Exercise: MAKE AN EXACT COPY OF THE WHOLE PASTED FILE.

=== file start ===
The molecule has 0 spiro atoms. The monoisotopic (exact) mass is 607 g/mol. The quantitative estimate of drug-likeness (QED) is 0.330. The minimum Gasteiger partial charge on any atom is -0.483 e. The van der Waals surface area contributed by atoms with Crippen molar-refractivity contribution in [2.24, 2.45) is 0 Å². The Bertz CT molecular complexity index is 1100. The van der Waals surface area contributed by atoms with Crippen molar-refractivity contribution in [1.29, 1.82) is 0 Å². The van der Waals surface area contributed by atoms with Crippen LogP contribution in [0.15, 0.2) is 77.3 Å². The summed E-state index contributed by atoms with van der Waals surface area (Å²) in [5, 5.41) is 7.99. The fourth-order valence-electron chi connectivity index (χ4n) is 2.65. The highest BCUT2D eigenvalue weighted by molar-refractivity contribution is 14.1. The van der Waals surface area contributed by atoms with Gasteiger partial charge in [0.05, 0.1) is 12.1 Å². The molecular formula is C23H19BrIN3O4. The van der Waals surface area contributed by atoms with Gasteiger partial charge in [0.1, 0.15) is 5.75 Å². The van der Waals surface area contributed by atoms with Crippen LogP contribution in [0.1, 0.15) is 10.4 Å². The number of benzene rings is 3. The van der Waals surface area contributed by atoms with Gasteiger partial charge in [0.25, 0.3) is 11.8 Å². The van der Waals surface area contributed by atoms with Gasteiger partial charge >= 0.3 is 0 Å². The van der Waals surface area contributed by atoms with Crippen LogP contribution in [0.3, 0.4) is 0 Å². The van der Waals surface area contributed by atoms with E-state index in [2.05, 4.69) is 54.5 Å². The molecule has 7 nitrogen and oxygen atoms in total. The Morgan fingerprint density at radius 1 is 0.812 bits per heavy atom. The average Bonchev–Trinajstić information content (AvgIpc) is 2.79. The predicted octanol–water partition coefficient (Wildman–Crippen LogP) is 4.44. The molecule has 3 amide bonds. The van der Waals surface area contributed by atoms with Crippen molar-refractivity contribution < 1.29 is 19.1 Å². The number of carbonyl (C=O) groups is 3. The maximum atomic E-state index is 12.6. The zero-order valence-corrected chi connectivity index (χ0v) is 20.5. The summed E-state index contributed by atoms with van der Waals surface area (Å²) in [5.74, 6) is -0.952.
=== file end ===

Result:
The molecule has 0 spiro atoms. The monoisotopic (exact) mass is 607 g/mol. The quantitative estimate of drug-likeness (QED) is 0.330. The minimum Gasteiger partial charge on any atom is -0.483 e. The van der Waals surface area contributed by atoms with Crippen molar-refractivity contribution in [2.24, 2.45) is 0 Å². The Bertz CT molecular complexity index is 1100. The van der Waals surface area contributed by atoms with Crippen molar-refractivity contribution in [1.29, 1.82) is 0 Å². The van der Waals surface area contributed by atoms with Crippen LogP contribution in [0.15, 0.2) is 77.3 Å². The summed E-state index contributed by atoms with van der Waals surface area (Å²) in [5, 5.41) is 7.99. The fourth-order valence-electron chi connectivity index (χ4n) is 2.65. The highest BCUT2D eigenvalue weighted by molar-refractivity contribution is 14.1. The van der Waals surface area contributed by atoms with Gasteiger partial charge in [0.05, 0.1) is 12.1 Å². The molecular formula is C23H19BrIN3O4. The van der Waals surface area contributed by atoms with Gasteiger partial charge in [0.1, 0.15) is 5.75 Å². The van der Waals surface area contributed by atoms with Crippen LogP contribution in [0.1, 0.15) is 10.4 Å². The number of benzene rings is 3. The van der Waals surface area contributed by atoms with Gasteiger partial charge in [0.25, 0.3) is 11.8 Å². The van der Waals surface area contributed by atoms with Gasteiger partial charge >= 0.3 is 0 Å². The van der Waals surface area contributed by atoms with Crippen LogP contribution in [0.3, 0.4) is 0 Å². The van der Waals surface area contributed by atoms with E-state index in [2.05, 4.69) is 54.5 Å². The molecule has 7 nitrogen and oxygen atoms in total. The Morgan fingerprint density at radius 1 is 0.812 bits per heavy atom. The average Bonchev–Trinajstić information content (AvgIpc) is 2.79. The predicted octanol–water partition coefficient (Wildman–Crippen LogP) is 4.44. The molecule has 3 amide bonds. The van der Waals surface area contributed by atoms with Crippen molar-refractivity contribution < 1.29 is 19.1 Å². The number of carbonyl (C=O) groups is 3. The maximum atomic E-state index is 12.6. The zero-order valence-corrected chi connectivity index (χ0v) is 20.5. The summed E-state index contributed by atoms with van der Waals surface area (Å²) in [5.74, 6) is -0.952.